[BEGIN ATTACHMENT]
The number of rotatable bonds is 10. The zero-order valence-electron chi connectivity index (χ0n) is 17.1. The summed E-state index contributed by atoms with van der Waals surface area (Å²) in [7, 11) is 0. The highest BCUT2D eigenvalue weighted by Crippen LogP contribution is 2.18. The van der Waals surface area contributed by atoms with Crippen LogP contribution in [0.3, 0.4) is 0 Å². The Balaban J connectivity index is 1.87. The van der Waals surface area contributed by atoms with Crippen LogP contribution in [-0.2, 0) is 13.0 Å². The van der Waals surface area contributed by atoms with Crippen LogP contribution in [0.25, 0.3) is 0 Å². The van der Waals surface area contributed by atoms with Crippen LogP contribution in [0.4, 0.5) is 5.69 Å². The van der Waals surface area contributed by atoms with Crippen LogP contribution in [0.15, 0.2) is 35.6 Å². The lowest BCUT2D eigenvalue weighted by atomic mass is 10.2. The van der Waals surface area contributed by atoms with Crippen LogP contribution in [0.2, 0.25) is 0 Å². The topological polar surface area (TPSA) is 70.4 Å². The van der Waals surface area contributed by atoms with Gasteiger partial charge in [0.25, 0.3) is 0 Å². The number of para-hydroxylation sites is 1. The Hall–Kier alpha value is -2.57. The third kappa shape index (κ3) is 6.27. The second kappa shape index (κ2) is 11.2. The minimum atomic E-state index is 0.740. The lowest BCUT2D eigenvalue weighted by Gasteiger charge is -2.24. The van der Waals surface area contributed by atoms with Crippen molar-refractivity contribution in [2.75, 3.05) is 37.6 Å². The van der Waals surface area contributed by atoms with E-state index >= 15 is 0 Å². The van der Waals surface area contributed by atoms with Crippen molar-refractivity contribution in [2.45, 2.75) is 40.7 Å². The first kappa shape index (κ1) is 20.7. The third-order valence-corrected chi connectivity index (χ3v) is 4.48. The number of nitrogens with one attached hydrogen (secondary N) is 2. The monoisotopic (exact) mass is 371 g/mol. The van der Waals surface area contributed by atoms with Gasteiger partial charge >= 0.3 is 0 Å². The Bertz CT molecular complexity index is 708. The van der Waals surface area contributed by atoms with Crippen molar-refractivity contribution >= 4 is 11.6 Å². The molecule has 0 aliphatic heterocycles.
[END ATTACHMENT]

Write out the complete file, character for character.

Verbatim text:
The number of rotatable bonds is 10. The zero-order valence-electron chi connectivity index (χ0n) is 17.1. The summed E-state index contributed by atoms with van der Waals surface area (Å²) in [7, 11) is 0. The highest BCUT2D eigenvalue weighted by Crippen LogP contribution is 2.18. The van der Waals surface area contributed by atoms with Crippen LogP contribution in [0.3, 0.4) is 0 Å². The Balaban J connectivity index is 1.87. The van der Waals surface area contributed by atoms with Crippen LogP contribution in [-0.2, 0) is 13.0 Å². The van der Waals surface area contributed by atoms with Crippen LogP contribution in [0.25, 0.3) is 0 Å². The van der Waals surface area contributed by atoms with Crippen LogP contribution in [0.4, 0.5) is 5.69 Å². The van der Waals surface area contributed by atoms with Crippen LogP contribution in [0.15, 0.2) is 35.6 Å². The lowest BCUT2D eigenvalue weighted by atomic mass is 10.2. The van der Waals surface area contributed by atoms with Crippen LogP contribution in [0.2, 0.25) is 0 Å². The topological polar surface area (TPSA) is 70.4 Å². The van der Waals surface area contributed by atoms with Gasteiger partial charge in [0.25, 0.3) is 0 Å². The number of para-hydroxylation sites is 1. The Hall–Kier alpha value is -2.57. The third kappa shape index (κ3) is 6.27. The second kappa shape index (κ2) is 11.2. The minimum atomic E-state index is 0.740. The lowest BCUT2D eigenvalue weighted by Gasteiger charge is -2.24. The van der Waals surface area contributed by atoms with Crippen molar-refractivity contribution in [2.75, 3.05) is 37.6 Å². The van der Waals surface area contributed by atoms with E-state index >= 15 is 0 Å². The van der Waals surface area contributed by atoms with Crippen molar-refractivity contribution in [2.45, 2.75) is 40.7 Å². The first kappa shape index (κ1) is 20.7. The third-order valence-corrected chi connectivity index (χ3v) is 4.48. The number of nitrogens with one attached hydrogen (secondary N) is 2. The monoisotopic (exact) mass is 371 g/mol. The van der Waals surface area contributed by atoms with Gasteiger partial charge >= 0.3 is 0 Å². The Bertz CT molecular complexity index is 708. The van der Waals surface area contributed by atoms with Crippen molar-refractivity contribution >= 4 is 11.6 Å². The molecule has 0 aliphatic heterocycles.